Spinners keep England searching for substance
In the dazzle of Ahmedabad’s afternoon heat, the light reflecting off the orange seats of the new stadium, Dan Lawrence got into his stance by lifting his bat high against his back and then squinted at Axar Patel at the top of his bowling mark. Sunglasses cooling his eyes, Patel jogged in to commence the 69th over of England’s innings and dropped the first ball a tad short, which the well-set Lawrence swivelled into and handsomely pulled it for a boundary through the empty swathe behind square leg.
Even as the crack of the bat echoed against the mostly vacant stands, English cricket ticked off two sizeable achievements, at least as far as their batting in this series is concerned. The first was that young Lawrence—earmarked for his ability to play spin—had reached a score of 40 for the first time since his Test debut in Galle nearly two months ago, where he had scored 73. Between then and now, there was a string of enough single-digit scores to get him dropped from the previous Test in Ahmedabad.
The more significant milestone that occurred with Lawrence’s lofted hit off Patel had to do with his team’s score. As it moved from 178/7 to 182/7, it gave Joe Root’s side their highest innings score in this four-match series since the first innings of the first Test in Chennai. Such has been the incredible control India’s spinners have exerted over the visitors’ bats and minds that England’s eventual total of 205 (after they chose to bat, no less) felt like a bit of a resistance.
That barrier fell soon enough when an overconfident Lawrence danced down the wicket to Patel and was stumped on 46. This resulted in England barely stumbling over 200, and not touching a 250-plus score that they long threatened. Still, that middling total—thanks to Lawrence, the top-scoring Ben Stokes’s watchful 55 and to some extent Ollie Pope’s laborious 29—should’ve eased some of the fears in the England camp, especially after the horrific collapses witnessed within these very walls in the third Test.
“I’m only disappointed that we’re not still batting,” Stokes would say at stumps, which were drawn after a cautious Rohit Sharma ensured opener Shubman Gill was India’s only casualty on Day One (India are 24/1). Stokes added: “We looked more than capable of scoring over 300 runs. In the morning and through the afternoon, it was the bounce and not the spin that was the issue. So it’s frustrating because I got in and got comfortable and for two-and-a-half hours I was trying to not get out to the ball that skids on and that’s exactly what got me out.”
Off the 121st ball he faced on Thursday—Stokes’s longest stay at the crease in terms of balls and time on this tour—Washington Sundar, who had got several balls to spin away from the left-hander in the lead-up to the wicket, trapped him leg-before with a straighter one. Deep into the crease he was when Stokes turned around to check if the ball would’ve knocked over the stumps, then simply shook his head and walked away. But while he was around, as it often is the case, England seemed capable of miracles.
The first wave of his wand stemmed his team’s top-order rot. When he walked in to bat at the fall of his captain’s wicket—falling to Mohammed Siraj off the first ball after drinks in the morning—England were 30/3 in the 13th over and on the verge of yet another disaster. Siraj was angry with ball and mouth as Stokes pulled a short one into the midwicket fence and the batsman twice smiled after nicking the pacer through the cordon for boundaries. All that in the same over—15th of the day.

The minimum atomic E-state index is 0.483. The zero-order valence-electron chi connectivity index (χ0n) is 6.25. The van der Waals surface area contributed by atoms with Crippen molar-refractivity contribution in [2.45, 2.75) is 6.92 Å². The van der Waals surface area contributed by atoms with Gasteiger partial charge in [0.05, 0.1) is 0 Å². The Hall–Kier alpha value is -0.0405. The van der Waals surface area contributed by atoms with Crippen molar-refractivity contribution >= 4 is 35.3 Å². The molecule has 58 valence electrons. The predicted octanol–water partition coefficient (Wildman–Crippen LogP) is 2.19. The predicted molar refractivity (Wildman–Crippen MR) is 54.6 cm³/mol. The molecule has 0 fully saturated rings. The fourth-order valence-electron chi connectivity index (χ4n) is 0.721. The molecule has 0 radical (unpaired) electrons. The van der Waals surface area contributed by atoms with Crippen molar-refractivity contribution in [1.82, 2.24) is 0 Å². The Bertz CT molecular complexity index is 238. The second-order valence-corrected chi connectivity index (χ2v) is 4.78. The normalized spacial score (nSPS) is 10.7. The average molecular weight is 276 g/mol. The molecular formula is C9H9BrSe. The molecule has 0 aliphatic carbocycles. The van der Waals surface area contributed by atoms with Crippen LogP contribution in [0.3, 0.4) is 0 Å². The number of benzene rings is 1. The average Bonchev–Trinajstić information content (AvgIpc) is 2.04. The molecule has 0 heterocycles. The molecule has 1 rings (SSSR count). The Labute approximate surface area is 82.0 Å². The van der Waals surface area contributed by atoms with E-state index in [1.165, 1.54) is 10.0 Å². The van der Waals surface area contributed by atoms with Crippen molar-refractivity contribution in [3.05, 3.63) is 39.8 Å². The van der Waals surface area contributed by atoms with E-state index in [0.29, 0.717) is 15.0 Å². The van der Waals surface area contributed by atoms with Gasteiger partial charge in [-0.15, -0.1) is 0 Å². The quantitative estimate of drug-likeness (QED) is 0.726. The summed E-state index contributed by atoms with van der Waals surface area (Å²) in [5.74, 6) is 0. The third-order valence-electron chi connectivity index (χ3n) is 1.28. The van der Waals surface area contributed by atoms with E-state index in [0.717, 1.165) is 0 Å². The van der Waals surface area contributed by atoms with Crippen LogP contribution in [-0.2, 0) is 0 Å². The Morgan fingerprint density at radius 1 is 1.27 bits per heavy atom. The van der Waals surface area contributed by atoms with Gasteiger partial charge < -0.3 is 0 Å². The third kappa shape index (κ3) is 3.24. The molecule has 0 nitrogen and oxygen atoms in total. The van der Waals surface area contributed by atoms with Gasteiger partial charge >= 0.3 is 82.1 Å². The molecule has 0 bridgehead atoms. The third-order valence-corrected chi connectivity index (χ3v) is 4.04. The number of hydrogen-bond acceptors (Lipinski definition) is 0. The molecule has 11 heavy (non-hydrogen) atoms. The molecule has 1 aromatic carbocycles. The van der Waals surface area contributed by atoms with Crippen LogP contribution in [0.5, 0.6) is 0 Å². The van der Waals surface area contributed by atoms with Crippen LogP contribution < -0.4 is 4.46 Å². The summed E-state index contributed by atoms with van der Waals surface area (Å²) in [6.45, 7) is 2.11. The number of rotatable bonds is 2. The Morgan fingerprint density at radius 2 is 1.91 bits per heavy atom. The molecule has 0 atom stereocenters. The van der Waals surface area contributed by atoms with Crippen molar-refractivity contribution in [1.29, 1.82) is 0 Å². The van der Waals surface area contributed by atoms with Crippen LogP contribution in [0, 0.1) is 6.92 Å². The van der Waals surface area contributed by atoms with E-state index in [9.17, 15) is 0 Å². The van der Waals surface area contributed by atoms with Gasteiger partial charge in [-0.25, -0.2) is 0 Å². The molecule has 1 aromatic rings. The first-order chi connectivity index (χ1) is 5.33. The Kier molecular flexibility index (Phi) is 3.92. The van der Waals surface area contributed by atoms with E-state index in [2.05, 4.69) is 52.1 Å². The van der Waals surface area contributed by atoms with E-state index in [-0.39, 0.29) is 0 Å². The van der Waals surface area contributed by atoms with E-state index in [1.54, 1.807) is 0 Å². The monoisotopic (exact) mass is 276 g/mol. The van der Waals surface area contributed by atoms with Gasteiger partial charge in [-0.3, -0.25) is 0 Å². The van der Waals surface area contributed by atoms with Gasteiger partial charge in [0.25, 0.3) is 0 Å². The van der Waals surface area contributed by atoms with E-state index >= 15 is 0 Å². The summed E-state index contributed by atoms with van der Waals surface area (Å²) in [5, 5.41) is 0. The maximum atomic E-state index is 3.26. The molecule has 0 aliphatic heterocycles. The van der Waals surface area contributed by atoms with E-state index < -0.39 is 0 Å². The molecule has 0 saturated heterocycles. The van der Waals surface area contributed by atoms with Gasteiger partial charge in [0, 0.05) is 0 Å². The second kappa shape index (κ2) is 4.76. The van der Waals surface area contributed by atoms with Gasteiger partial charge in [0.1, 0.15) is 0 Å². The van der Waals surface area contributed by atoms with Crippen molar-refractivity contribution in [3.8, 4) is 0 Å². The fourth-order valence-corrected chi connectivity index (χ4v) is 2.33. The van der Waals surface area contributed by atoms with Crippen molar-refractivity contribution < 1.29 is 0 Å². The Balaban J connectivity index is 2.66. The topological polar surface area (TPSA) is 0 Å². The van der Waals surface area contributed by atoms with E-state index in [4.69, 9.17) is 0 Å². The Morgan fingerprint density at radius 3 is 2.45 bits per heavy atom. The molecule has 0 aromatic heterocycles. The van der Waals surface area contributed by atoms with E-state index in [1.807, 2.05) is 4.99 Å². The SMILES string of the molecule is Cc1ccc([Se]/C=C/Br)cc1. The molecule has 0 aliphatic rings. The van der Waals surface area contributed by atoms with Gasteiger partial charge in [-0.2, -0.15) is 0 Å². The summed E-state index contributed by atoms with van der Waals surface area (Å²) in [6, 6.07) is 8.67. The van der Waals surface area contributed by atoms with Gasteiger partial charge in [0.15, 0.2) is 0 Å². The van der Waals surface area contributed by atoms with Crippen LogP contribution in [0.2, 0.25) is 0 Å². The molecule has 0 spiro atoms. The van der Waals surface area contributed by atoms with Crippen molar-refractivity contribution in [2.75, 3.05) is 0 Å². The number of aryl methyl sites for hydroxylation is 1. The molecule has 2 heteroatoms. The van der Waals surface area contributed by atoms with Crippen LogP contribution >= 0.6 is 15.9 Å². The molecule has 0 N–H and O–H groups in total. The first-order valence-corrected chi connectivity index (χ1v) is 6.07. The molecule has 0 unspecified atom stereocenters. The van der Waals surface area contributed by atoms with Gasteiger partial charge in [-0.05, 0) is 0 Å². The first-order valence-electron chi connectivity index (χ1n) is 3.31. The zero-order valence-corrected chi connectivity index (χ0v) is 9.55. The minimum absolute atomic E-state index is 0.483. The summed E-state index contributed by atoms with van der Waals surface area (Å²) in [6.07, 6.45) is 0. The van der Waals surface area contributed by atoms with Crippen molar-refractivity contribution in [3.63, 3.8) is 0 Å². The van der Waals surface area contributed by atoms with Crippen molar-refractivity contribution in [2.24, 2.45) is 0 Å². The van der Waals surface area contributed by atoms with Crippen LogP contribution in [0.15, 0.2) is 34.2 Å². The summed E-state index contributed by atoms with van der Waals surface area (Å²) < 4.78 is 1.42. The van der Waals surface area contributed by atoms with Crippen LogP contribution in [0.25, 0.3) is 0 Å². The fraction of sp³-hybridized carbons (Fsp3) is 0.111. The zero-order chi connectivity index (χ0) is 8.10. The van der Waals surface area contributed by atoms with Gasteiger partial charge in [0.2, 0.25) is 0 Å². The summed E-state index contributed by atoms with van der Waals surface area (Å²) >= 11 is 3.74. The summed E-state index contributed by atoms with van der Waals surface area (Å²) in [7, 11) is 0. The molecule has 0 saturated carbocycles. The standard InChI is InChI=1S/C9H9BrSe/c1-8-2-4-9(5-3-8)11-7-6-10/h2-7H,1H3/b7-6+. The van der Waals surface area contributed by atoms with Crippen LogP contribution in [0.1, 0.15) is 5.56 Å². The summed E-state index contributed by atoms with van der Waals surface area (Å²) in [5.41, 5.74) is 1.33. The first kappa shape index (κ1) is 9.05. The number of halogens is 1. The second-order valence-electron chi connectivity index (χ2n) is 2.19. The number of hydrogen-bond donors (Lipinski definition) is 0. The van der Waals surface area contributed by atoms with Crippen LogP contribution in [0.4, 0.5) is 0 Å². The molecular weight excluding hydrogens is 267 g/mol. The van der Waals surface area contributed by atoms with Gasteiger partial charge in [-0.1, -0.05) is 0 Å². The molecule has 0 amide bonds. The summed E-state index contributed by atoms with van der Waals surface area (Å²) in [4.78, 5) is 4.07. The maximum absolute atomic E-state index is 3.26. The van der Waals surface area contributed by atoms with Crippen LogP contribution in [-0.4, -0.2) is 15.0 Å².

Stokes was middling it soon enough, even against his nemesis in R Ashwin. The off-spinner had dismissed the all-rounder on four occasions in this series alone. But in Ashwin’s first over of the day—the 20th, a later than usual introduction—
Stokes ran down the wicket and blasted the ball over long off for his first six.
While Jonny Bairstow, his partner, chose to trust the bounce with a flurry of cuts to the boundary, Stokes was keen on nullifying it completely by using his feet. Like when he skipped out to Ashwin in the 32nd over and flicked the ball against the turn for a carpet-hugging boundary. But within a few overs Sundar was brought into the attack and with his very first ball he beat Stokes’s blade.
“I’ve played some 70 Tests and I’ve played all over the world. I still think these are some of the hardest conditions I’ve ever played in,” Stokes said later. The introduction of Sundar was making it even harder for Stokes, who awkwardly tried to swipe for a six and missed in the 41st over before getting it right on his second attempt two balls later. An ungainly reverse sweep off Patel brought up his fifty in the 44th over, and he would’ve taken all the ugly runs on offer over getting out, which he did two overs later.
As Stokes exited the scene, in came Lawrence—out of form and out of batting position as well—at No.7. Stokes would later reveal that Lawrence agreed to play in any role to return to the team. He said: “To have that trait at such a young age is certainly very impressive.” Very impressive was also Lawrence’s intent against Sundar. With his score on just 1, Lawrence relentlessly attacked Sundar’s bowling in the 50th over. The second ball was walloped over mid-on for four. For the following four from the very next ball, he took a long stride and pierced the two cover fielders to perfection.
Those were all uplifting hits, but Lawrence’s shot of the day came off the last ball before tea, when he delicately stroked the ball back past Ishant Sharma to the ropes, giving the England dressing room great reason to believe during the final break. Some of that hope did come good post tea, like when he punched Ashwin off the backfoot or when he drove Siraj on the rise—both to the electronic hoardings. But soon his defiance, and as a result England’s, was snuffed out.